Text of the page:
jurisdiction of quashing the proceeding at any stage. It would
not be proper for the High Court to analyse the case of the
complainant in the light of all probabilities in order to
determine whether a conviction would be sustainable and on
such premises arrive at a conclusion that the proceedings are to
be quashed. It would be erroneous to assess the material before
it and conclude that the complaint cannot be proceeded with.
In a proceeding instituted on complaint, exercise of the inherent
powers to quash the proceedings is called for only in a case
where the complaint does not disclose any offence or is
frivolous, vexatious or oppressive. If the allegations set out in
the complaint do not constitute the offence of which cognizance
has been taken by the Magistrate, it is open to the High Court
to quash the same in exercise of the inherent powers under
Section 482 of the Code. It is not, however, necessary that there
should be meticulous analysis of the case before the trial to find
out whether the case would end in conviction or acquittal. The
complaint has to be read as a whole. It if appears that on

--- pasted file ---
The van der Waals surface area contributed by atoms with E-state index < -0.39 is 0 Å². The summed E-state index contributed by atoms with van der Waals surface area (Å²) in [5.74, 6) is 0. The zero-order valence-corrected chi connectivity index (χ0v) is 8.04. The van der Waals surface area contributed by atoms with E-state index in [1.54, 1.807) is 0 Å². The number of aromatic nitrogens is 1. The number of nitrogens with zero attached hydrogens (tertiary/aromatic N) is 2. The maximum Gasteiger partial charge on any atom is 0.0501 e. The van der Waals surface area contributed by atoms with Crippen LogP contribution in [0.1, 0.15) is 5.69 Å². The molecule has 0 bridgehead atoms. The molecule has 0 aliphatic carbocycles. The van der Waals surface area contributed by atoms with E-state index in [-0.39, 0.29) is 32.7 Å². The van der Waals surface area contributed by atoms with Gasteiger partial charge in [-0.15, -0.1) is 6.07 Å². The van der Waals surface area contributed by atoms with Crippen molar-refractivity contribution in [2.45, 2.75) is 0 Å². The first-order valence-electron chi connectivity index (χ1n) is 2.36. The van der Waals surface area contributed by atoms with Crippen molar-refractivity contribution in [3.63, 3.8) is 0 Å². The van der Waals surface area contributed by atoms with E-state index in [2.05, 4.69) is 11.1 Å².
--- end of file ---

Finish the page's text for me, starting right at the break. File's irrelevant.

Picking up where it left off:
consideration of the allegations in the light of the statement
made on oath of the complainant that the ingredients of the
offence or offences are disclosed and there is no material to
show that the complaint is mala fide, frivolous or vexatious, in
that even there would be no justification for interference by the
High Court. When an information is lodged at the police
station and an offence is registered, then the mala fides of the
informant would be of secondary importance. It is the material
collected during the investigation and evidence led in court
which decides the fate of the accused person. The allegations of
mala fides against the informant are of no consequence and
cannot by themselves be the basis for quashing the
proceedings.

In the aforementioned judgment, this Court set aside the order
of the Patna High Court and quashed the summons issued by the
First Class Judicial Magistrate in Complaint Case No.1613) of 2002
on the ground that the same was barred by limitation prescribed
under Section468 (2)) Cr.P.C.

In Ramesh Chand Sinhas case (supra) this Court quashed the
decision of the Chief Judicial Magistrate, Patna to take cognizance of
the offence allegedly committed by the appellants by observing that
the same was barred by time and there were no valid grounds to
extend the period of limitation by invoking Section 473 Cr.P.C.
A careful reading of the above noted judgments makes it clear
that the High Court should be extremely cautious and slow to
interfere with the investigation and/or trial of criminal cases and